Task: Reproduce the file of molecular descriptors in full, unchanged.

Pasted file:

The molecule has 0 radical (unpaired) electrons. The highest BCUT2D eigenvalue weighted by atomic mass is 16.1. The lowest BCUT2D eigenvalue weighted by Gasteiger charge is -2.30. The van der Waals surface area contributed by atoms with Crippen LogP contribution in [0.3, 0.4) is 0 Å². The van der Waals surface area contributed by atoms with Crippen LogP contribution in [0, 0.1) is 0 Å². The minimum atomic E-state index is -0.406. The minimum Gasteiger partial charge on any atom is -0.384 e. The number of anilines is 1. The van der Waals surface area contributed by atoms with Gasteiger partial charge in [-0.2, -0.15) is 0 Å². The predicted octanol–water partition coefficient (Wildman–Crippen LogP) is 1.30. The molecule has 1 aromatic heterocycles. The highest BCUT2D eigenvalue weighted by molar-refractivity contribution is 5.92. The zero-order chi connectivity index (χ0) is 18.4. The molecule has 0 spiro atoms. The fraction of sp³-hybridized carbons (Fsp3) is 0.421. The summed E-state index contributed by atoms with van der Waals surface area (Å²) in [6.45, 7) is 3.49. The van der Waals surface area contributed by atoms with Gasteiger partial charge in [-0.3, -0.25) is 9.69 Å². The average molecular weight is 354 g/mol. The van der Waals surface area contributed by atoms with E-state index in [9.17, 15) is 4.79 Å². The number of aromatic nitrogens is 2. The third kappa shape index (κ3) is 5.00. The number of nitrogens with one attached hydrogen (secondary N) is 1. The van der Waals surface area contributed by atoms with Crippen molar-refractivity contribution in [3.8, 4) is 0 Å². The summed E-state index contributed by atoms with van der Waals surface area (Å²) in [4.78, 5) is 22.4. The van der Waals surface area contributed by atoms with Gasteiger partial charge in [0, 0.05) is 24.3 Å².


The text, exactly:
The molecule has 0 radical (unpaired) electrons. The highest BCUT2D eigenvalue weighted by atomic mass is 16.1. The lowest BCUT2D eigenvalue weighted by Gasteiger charge is -2.30. The van der Waals surface area contributed by atoms with Crippen LogP contribution in [0.3, 0.4) is 0 Å². The van der Waals surface area contributed by atoms with Crippen LogP contribution in [0, 0.1) is 0 Å². The minimum atomic E-state index is -0.406. The minimum Gasteiger partial charge on any atom is -0.384 e. The number of anilines is 1. The van der Waals surface area contributed by atoms with Gasteiger partial charge in [-0.2, -0.15) is 0 Å². The predicted octanol–water partition coefficient (Wildman–Crippen LogP) is 1.30. The molecule has 1 aromatic heterocycles. The highest BCUT2D eigenvalue weighted by molar-refractivity contribution is 5.92. The zero-order chi connectivity index (χ0) is 18.4. The molecule has 0 spiro atoms. The fraction of sp³-hybridized carbons (Fsp3) is 0.421. The summed E-state index contributed by atoms with van der Waals surface area (Å²) in [6.45, 7) is 3.49. The van der Waals surface area contributed by atoms with Gasteiger partial charge in [-0.3, -0.25) is 9.69 Å². The average molecular weight is 354 g/mol. The van der Waals surface area contributed by atoms with E-state index in [9.17, 15) is 4.79 Å². The number of aromatic nitrogens is 2. The third kappa shape index (κ3) is 5.00. The number of nitrogens with one attached hydrogen (secondary N) is 1. The van der Waals surface area contributed by atoms with Crippen molar-refractivity contribution in [3.8, 4) is 0 Å². The summed E-state index contributed by atoms with van der Waals surface area (Å²) in [4.78, 5) is 22.4. The van der Waals surface area contributed by atoms with Gasteiger partial charge in [0, 0.05) is 24.3 Å².